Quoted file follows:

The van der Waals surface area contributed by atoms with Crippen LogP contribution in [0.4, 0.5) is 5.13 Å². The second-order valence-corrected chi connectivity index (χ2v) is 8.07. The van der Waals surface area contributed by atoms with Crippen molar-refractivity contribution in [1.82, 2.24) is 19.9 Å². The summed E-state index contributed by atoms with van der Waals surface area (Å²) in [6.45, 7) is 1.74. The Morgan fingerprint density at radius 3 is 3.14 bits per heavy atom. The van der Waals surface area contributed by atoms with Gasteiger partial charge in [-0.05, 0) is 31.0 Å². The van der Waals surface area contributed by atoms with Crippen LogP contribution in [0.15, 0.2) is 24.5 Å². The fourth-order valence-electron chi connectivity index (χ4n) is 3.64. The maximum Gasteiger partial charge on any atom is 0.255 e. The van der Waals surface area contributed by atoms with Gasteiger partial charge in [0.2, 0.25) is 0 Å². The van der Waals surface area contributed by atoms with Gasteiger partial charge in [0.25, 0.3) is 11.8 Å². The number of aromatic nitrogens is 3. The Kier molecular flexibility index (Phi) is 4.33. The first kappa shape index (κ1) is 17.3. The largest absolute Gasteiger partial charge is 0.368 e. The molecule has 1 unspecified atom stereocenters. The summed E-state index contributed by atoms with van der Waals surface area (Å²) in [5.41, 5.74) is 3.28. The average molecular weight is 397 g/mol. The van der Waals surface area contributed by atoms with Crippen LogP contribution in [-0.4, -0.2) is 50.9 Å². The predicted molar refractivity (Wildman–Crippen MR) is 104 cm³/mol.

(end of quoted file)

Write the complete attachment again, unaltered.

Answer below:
The van der Waals surface area contributed by atoms with Crippen LogP contribution in [0.4, 0.5) is 5.13 Å². The second-order valence-corrected chi connectivity index (χ2v) is 8.07. The van der Waals surface area contributed by atoms with Crippen molar-refractivity contribution in [1.82, 2.24) is 19.9 Å². The summed E-state index contributed by atoms with van der Waals surface area (Å²) in [6.45, 7) is 1.74. The Morgan fingerprint density at radius 3 is 3.14 bits per heavy atom. The van der Waals surface area contributed by atoms with Gasteiger partial charge in [-0.05, 0) is 31.0 Å². The van der Waals surface area contributed by atoms with Crippen LogP contribution in [0.15, 0.2) is 24.5 Å². The fourth-order valence-electron chi connectivity index (χ4n) is 3.64. The maximum Gasteiger partial charge on any atom is 0.255 e. The van der Waals surface area contributed by atoms with Gasteiger partial charge in [0.2, 0.25) is 0 Å². The van der Waals surface area contributed by atoms with Gasteiger partial charge in [0.25, 0.3) is 11.8 Å². The number of aromatic nitrogens is 3. The Kier molecular flexibility index (Phi) is 4.33. The first kappa shape index (κ1) is 17.3. The largest absolute Gasteiger partial charge is 0.368 e. The molecule has 1 unspecified atom stereocenters. The summed E-state index contributed by atoms with van der Waals surface area (Å²) in [5.41, 5.74) is 3.28. The average molecular weight is 397 g/mol. The van der Waals surface area contributed by atoms with Crippen LogP contribution in [-0.4, -0.2) is 50.9 Å². The predicted molar refractivity (Wildman–Crippen MR) is 104 cm³/mol.